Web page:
- to abolish the mandatory condition for Ukrainian projects to have secured financing from local public fund to apply for co-production support to European film funds and Eurimages;
- to create a base for Ukrainian professionals who were replaced to other countries, and to give them a chance, to be hired by your company
- to check the list of Ukrainian films at the final stage of production as a possibility to find an interesting project for co-production https://drive.google.com/file/d/1yk-YeVyblESfyNebTCeWXhmvfhqDWN_d/view
- to support local documentary films productions that are happening now despite the war https://docudays.ua/eng/help/
- to create documentary films in co-production with Ukraine, that can bring unique creative and artistic input in your projects;
- to support film screenings of Ukrainian films all over the world and to present them at the international film festivals to ensure that Ukrainian filmmakers voices are not forgotten;
- to organise residencies for Ukrainian authors, as they don’t have the possibility to work in calm and safe places;
- to support education of young Ukrainian filmmakers;
- to create a special fund for Ukrainian filmmakers, who are defending our country in the army now, which would give them the possibility to secure their film projects in the future.
It’s not about help but a partnership that you’ll enjoy to be involved in. We know how to create the projects that the world is interested in, but we can’t make films right now. To move forward we need your support. Making films is a bridge between realities, a fine thread that binds us with normal life and gives us a hope that one day we can be back to our usual activities. We can’t stop as culture is our strongest weapon. If we do not rebuild our culture, we will not rebuild our country, especially in this moment, when our self-identity plays the key role in the struggle against the aggressor.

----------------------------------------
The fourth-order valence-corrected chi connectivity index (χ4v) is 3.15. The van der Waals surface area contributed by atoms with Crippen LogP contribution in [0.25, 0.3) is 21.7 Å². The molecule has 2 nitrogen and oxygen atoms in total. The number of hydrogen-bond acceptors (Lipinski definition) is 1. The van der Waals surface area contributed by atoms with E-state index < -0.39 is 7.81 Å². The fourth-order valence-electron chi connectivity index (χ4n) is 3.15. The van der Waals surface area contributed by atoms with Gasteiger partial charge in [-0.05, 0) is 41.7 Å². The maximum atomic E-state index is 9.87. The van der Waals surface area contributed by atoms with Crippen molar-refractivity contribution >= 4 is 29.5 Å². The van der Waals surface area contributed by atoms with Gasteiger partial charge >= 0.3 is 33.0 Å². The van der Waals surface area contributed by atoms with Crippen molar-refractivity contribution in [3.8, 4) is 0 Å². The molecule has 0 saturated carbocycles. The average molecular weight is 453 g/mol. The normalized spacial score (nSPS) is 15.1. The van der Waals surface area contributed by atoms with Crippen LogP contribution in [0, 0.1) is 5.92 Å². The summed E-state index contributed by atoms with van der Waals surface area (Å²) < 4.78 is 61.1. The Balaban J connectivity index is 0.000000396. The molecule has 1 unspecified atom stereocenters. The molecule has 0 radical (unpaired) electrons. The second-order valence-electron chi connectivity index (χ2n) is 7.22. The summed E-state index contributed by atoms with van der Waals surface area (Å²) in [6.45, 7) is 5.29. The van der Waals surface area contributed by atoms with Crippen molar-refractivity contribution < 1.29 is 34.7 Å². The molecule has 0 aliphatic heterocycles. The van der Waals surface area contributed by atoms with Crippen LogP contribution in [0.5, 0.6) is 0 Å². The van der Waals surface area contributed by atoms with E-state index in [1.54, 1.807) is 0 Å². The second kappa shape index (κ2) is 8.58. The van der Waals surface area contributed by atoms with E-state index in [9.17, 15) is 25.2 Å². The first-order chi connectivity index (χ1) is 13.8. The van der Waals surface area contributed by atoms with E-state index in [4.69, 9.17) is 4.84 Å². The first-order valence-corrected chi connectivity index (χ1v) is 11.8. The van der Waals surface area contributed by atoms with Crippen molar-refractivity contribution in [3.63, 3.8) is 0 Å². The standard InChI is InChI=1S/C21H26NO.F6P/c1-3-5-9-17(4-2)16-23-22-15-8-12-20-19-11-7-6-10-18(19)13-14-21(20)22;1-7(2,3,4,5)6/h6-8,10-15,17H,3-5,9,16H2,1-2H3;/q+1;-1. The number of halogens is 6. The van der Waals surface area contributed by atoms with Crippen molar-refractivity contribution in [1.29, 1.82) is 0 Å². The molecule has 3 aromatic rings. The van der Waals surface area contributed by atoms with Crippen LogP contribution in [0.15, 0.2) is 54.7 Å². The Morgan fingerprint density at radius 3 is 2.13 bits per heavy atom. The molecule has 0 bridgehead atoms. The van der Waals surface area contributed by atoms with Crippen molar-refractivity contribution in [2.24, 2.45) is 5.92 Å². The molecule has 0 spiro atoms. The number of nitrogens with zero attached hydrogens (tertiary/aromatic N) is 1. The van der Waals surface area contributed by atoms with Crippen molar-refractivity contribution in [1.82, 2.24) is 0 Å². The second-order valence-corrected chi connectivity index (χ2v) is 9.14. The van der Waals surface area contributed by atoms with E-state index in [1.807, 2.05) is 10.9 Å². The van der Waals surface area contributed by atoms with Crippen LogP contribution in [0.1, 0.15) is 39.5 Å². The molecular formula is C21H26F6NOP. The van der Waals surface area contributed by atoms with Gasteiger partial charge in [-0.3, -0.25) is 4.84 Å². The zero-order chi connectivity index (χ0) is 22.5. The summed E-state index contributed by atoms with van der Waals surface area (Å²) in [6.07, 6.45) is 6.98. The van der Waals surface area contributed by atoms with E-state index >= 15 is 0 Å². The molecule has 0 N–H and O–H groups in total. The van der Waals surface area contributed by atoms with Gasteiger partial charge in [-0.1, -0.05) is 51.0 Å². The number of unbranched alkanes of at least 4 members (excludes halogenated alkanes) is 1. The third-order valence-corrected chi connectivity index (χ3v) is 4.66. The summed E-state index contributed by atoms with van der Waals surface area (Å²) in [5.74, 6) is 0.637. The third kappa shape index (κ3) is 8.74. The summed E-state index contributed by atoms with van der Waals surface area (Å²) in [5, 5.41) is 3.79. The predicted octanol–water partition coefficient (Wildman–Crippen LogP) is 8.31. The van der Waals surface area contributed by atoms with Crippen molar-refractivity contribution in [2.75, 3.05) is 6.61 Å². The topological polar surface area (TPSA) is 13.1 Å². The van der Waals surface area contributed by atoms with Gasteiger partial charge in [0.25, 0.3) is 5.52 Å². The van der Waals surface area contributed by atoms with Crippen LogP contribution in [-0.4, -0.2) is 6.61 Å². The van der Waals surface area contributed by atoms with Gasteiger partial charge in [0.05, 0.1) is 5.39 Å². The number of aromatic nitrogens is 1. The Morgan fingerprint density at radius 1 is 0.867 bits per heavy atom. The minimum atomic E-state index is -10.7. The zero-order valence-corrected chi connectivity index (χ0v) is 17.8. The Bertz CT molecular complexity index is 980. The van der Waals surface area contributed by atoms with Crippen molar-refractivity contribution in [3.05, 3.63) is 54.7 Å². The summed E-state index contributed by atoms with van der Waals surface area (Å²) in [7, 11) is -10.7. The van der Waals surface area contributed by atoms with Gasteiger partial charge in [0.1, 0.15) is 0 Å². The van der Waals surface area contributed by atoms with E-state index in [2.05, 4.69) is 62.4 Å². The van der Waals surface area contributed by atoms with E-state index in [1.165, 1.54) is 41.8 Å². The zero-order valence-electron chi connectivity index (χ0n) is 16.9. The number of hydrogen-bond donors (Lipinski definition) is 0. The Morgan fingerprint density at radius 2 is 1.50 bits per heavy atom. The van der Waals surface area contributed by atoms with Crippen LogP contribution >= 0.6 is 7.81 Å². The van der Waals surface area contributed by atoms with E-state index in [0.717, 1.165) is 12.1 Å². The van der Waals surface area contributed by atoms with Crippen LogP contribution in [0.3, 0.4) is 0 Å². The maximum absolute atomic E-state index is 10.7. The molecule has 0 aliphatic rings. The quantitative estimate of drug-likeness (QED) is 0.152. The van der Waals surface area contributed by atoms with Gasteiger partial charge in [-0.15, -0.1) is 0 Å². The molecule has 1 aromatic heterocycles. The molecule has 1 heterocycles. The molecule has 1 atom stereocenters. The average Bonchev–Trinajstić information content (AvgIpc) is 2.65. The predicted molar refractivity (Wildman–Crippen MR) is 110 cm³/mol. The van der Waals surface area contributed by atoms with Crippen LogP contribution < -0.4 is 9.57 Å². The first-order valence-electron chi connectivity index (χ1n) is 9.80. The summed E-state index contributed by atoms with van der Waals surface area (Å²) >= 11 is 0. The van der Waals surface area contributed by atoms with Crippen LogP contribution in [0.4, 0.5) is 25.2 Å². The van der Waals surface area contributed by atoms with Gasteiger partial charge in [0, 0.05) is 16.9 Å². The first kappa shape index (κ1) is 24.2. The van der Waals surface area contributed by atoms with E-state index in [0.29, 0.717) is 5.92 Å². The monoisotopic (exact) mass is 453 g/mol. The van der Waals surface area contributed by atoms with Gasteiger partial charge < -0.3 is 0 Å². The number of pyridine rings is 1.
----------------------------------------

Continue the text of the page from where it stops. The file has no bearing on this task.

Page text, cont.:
ALEKSANDRA KOSTINA. PRODUCER
Aleksandra Kostina is a Ukrainian producer. Graduated from The Kyiv National Economic University in 2008 with master’s degree in Economics. Since 2007 works in the film industry. At first as a line producer, producing TV films, documentaries, and TV shows. Since 2013 works as a freelance line and executive producer on the numerous feature films, mostly international co-productions, premiered in Cannes, Venice, Tallinn and other A-class festivals. Participant of the Midpoint, TorinoFilmLab, Less Is More, EWA mentoring programme, MAIA, EAVE marketing workshop. In 2018 she established production company BOSONFILM. Her debut project as a producer, feature fiction film PAMFIR, by Ukrainian director Dmytro Sukholytkyy-Sobchuk, is a Ukrainian-French-Polish-Chilean-Luxembourg-German co-production, developed in Cinéfondation Residence, TorinoFilmLab, Midpoint and premiered at Cannes’ Directors’ Fortnight in 2022. And her upcoming project is VACUUM by award-winning Ukrainian director Yelizaveta Smith, whose previous film “School #3” received The Grand Prix of the Generation 14+ for the Best Film at Berlinale 2017.